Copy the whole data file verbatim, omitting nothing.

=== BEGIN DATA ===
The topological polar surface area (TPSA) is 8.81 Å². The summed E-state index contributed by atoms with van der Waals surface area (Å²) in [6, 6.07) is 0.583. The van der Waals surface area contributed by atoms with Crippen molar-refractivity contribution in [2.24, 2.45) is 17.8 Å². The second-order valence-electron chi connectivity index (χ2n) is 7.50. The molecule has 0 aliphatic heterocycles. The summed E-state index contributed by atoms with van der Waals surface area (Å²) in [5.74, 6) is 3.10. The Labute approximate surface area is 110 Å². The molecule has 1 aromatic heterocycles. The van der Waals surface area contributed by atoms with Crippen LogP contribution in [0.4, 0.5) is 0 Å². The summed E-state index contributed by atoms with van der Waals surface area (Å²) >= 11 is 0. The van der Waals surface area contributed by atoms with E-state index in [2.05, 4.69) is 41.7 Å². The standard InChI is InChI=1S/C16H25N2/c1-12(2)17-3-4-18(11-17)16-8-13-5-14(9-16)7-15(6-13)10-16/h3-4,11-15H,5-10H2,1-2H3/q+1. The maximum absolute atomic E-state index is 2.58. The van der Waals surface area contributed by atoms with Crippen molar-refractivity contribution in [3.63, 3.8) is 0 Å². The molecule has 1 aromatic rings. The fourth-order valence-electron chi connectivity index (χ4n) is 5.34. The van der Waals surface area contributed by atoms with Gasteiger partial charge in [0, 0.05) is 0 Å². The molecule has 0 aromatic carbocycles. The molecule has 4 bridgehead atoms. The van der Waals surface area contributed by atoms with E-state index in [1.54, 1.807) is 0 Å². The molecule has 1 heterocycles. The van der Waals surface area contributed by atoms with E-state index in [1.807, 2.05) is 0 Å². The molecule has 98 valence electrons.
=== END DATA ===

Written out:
The topological polar surface area (TPSA) is 8.81 Å². The summed E-state index contributed by atoms with van der Waals surface area (Å²) in [6, 6.07) is 0.583. The van der Waals surface area contributed by atoms with Crippen molar-refractivity contribution in [2.24, 2.45) is 17.8 Å². The second-order valence-electron chi connectivity index (χ2n) is 7.50. The molecule has 0 aliphatic heterocycles. The summed E-state index contributed by atoms with van der Waals surface area (Å²) in [5.74, 6) is 3.10. The Labute approximate surface area is 110 Å². The molecule has 1 aromatic heterocycles. The van der Waals surface area contributed by atoms with Crippen LogP contribution in [0.4, 0.5) is 0 Å². The summed E-state index contributed by atoms with van der Waals surface area (Å²) >= 11 is 0. The van der Waals surface area contributed by atoms with E-state index in [2.05, 4.69) is 41.7 Å². The standard InChI is InChI=1S/C16H25N2/c1-12(2)17-3-4-18(11-17)16-8-13-5-14(9-16)7-15(6-13)10-16/h3-4,11-15H,5-10H2,1-2H3/q+1. The maximum absolute atomic E-state index is 2.58. The van der Waals surface area contributed by atoms with Crippen molar-refractivity contribution in [3.63, 3.8) is 0 Å². The molecule has 1 aromatic rings. The fourth-order valence-electron chi connectivity index (χ4n) is 5.34. The van der Waals surface area contributed by atoms with Gasteiger partial charge in [0, 0.05) is 0 Å². The molecule has 0 aromatic carbocycles. The molecule has 4 bridgehead atoms. The van der Waals surface area contributed by atoms with E-state index in [1.54, 1.807) is 0 Å². The molecule has 1 heterocycles. The van der Waals surface area contributed by atoms with E-state index in [1.807, 2.05) is 0 Å². The molecule has 98 valence electrons.